Responding to the ideals of the Citizens Advice Bureaux (C.A.B.), Louise Menzies found connections between the organisation’s values and her own interest in knowledge exchange, individual and collective agency. For Self Defence Against Falls (2008), a series of photographs based on collage works, Menzies juxtaposes C.A.B. print material and her own images and text with news media sources.

Kate Newby
Built of materials that are almost consistent with their environments, the two parts of Kate Newby’s sculpture Don't act all scared like before (2008) rest ambiguously, deflecting attention to their surroundings. Nudging into the footpath, a new structure shadows the low wooden fence that demarcates the public and private areas across the road from the gallery. Occupying a slither of the pedestrian zone, one feels aware of the passing foot traffic that must traverse around this fixture. Contrarily, Newby’s postcard image circulates through social networks, a memento that will eventually reside in personal effects.
Kim Paton

Kim Paton's wall drawing The Wal-Mart Effect (2008) maps consumer culture and the corporate structures that control our liberalised global economy. She presents a voice against our current production and consumption systems in favour of more equitable and localised trading schemes. Paton recently opened Independent Grocery stores in Raglan and Hamilton to provide an alternative to our supermarket duopoly and a similar trust in the possibilities of individual and community action underpins this work. Applied directly to the gallery walls, The Wal-Mart Effect embodies both the activist tone of graffiti and the format of an educational or business planning whiteboard, emphasising the architectural and social frameworks it is presented within.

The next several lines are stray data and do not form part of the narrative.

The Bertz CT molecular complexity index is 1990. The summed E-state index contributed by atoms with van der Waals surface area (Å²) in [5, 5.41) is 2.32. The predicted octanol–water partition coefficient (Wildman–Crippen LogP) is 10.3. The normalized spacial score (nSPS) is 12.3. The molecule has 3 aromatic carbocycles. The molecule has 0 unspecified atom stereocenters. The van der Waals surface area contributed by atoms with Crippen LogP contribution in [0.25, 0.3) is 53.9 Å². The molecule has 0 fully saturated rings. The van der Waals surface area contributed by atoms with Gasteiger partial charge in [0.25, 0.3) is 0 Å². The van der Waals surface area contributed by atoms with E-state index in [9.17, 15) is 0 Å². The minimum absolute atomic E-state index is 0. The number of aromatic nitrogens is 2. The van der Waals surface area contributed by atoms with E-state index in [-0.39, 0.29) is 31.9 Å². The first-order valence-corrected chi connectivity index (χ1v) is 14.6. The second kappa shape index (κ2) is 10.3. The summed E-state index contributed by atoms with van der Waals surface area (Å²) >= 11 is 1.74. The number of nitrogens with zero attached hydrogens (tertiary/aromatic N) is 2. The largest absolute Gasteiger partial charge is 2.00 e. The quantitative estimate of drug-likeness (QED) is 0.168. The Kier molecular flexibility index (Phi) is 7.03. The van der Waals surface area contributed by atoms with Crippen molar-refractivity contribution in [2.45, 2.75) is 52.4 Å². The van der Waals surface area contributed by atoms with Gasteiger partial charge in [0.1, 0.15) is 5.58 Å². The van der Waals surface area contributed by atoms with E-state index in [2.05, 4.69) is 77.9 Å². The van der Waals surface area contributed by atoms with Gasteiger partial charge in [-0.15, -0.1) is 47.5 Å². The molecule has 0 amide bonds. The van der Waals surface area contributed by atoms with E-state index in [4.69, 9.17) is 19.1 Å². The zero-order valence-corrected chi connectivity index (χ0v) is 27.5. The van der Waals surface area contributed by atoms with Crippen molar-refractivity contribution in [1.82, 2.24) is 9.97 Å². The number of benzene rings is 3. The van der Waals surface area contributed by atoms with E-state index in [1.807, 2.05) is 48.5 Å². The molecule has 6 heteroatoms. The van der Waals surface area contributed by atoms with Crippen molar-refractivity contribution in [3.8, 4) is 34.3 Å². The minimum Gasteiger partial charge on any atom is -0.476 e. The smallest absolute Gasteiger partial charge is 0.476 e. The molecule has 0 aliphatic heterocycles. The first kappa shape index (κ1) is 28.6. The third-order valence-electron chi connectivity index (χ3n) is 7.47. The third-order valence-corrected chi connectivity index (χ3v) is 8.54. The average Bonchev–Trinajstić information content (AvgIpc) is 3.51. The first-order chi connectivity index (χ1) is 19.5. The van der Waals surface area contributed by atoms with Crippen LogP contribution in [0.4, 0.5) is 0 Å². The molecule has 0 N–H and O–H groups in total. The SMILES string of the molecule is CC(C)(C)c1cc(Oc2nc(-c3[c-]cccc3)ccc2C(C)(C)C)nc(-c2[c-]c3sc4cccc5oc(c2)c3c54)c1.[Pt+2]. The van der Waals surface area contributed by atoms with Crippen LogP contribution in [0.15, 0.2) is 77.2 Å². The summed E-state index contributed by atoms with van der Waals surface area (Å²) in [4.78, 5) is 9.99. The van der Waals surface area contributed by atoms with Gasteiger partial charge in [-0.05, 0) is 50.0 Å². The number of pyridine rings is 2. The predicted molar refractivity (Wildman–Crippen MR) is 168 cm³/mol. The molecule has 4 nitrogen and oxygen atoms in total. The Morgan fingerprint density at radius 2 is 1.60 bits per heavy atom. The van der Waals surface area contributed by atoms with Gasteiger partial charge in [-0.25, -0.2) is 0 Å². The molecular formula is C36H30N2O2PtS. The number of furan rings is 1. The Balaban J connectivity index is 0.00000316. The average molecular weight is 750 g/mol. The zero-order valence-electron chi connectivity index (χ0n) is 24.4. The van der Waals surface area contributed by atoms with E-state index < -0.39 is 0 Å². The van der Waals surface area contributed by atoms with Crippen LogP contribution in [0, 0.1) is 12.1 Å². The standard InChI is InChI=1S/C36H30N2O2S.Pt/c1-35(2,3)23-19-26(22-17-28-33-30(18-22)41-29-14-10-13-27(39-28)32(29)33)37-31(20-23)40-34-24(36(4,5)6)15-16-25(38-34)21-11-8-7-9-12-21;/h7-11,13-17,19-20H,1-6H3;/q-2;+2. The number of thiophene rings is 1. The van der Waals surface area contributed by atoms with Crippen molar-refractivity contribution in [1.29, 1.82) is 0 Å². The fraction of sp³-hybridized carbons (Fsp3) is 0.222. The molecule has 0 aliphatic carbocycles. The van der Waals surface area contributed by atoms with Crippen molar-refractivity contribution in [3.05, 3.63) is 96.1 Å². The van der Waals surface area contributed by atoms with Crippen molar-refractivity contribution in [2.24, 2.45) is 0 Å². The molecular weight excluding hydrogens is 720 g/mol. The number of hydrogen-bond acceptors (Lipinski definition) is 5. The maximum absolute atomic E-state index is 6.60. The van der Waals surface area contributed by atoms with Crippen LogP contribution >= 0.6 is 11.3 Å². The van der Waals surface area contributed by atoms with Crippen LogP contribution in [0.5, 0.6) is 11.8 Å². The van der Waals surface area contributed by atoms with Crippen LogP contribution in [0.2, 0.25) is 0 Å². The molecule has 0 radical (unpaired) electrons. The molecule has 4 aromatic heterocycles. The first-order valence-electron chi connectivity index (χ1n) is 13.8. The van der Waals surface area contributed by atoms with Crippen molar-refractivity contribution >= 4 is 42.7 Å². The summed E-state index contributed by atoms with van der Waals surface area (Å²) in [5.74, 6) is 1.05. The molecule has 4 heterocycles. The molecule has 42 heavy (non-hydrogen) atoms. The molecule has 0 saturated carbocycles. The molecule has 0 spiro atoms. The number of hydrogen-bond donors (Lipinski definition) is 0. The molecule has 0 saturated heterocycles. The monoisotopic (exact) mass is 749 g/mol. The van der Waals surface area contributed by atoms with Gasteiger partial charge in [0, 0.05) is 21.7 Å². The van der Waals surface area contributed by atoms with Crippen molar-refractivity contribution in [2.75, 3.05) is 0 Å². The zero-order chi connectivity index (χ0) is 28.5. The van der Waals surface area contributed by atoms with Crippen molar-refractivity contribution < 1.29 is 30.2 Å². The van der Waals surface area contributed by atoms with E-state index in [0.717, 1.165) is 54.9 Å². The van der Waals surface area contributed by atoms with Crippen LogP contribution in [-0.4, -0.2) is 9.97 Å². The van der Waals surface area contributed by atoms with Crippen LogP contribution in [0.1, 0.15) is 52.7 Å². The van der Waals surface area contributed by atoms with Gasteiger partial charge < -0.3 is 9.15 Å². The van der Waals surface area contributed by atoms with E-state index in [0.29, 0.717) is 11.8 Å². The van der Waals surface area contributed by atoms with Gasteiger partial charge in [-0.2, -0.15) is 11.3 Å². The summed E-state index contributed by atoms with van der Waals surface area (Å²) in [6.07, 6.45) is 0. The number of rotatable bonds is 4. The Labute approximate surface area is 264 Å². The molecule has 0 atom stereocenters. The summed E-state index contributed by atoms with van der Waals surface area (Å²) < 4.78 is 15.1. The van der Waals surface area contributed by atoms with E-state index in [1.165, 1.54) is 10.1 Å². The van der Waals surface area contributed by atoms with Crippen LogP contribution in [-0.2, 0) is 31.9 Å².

Peter Wareing

Ivon Watkins-Dow, now called Dow AgroSciences, produced the herbicide 2,4,5 -T in the New Plymouth suburb of Paritutu from 1962 to 1988. It also produced one of the raw materials, trichlorophenol, from 1969 to 1987. Many people from the local community have expressed serious concerns about the health risks to workers from the chemical plant and those exposed to the dioxins which were emitted over the surrounding area, saturating homes and property within a four kilometre radius.

Peter Wareing's There are snakes in paradise (2008) focuses on ordinary people unknowingly poisoned. The personal interviews provide further information and viewpoints, implying this installation touches only the surface of this pertinent local issue.

Louise Menzies and Kate Newby

Located on King Street and within close proximity of the gallery, the facing windows of Expressions, an IDEA services daybase, are usually decorated with art, crafts and the central values of the organisation: empowerment, inclusion, responsiveness and support. For Thinking/willing (2008) Louise Menzies and Kate Newby have exchanged the gallery’s front window space with Expressions’, opening a conversation around the physical, social and political relationships between the two buildings, their services and the people who visit them.

Also showing

Liz Allan: How to dress for local conditions
6 December 2008 to 16 March 2009

LEE Mingwei: Uncommon Senses
6 December 2008 to 16 March 2009

Len Lye: Chronosome
6 December 2008 to 16 March 2009

7 February 2009 to 29 March 2009

Image: Fiona Jack with Ngati Whatua O Orakei Palisade 2008